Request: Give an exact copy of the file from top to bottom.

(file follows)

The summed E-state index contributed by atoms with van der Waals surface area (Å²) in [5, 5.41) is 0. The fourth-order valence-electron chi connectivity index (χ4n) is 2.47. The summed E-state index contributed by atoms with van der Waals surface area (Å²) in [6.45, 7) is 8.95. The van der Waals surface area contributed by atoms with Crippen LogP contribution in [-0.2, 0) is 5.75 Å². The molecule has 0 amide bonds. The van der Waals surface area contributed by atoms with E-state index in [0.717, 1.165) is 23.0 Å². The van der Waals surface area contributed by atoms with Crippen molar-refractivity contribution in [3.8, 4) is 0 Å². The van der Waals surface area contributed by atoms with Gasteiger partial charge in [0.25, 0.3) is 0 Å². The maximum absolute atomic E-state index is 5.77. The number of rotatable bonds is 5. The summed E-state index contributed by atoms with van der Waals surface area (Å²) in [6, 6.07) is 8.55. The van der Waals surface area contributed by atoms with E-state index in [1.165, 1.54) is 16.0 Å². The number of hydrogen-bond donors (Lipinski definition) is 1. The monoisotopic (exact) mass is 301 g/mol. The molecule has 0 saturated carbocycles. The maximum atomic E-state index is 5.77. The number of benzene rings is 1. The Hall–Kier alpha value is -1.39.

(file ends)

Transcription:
The summed E-state index contributed by atoms with van der Waals surface area (Å²) in [5, 5.41) is 0. The fourth-order valence-electron chi connectivity index (χ4n) is 2.47. The summed E-state index contributed by atoms with van der Waals surface area (Å²) in [6.45, 7) is 8.95. The van der Waals surface area contributed by atoms with Crippen LogP contribution in [-0.2, 0) is 5.75 Å². The molecule has 0 amide bonds. The van der Waals surface area contributed by atoms with E-state index in [0.717, 1.165) is 23.0 Å². The van der Waals surface area contributed by atoms with Crippen molar-refractivity contribution in [3.8, 4) is 0 Å². The van der Waals surface area contributed by atoms with Gasteiger partial charge in [0.25, 0.3) is 0 Å². The maximum absolute atomic E-state index is 5.77. The number of rotatable bonds is 5. The summed E-state index contributed by atoms with van der Waals surface area (Å²) in [6, 6.07) is 8.55. The van der Waals surface area contributed by atoms with E-state index in [1.165, 1.54) is 16.0 Å². The number of hydrogen-bond donors (Lipinski definition) is 1. The monoisotopic (exact) mass is 301 g/mol. The molecule has 0 saturated carbocycles. The maximum atomic E-state index is 5.77. The number of benzene rings is 1. The Hall–Kier alpha value is -1.39.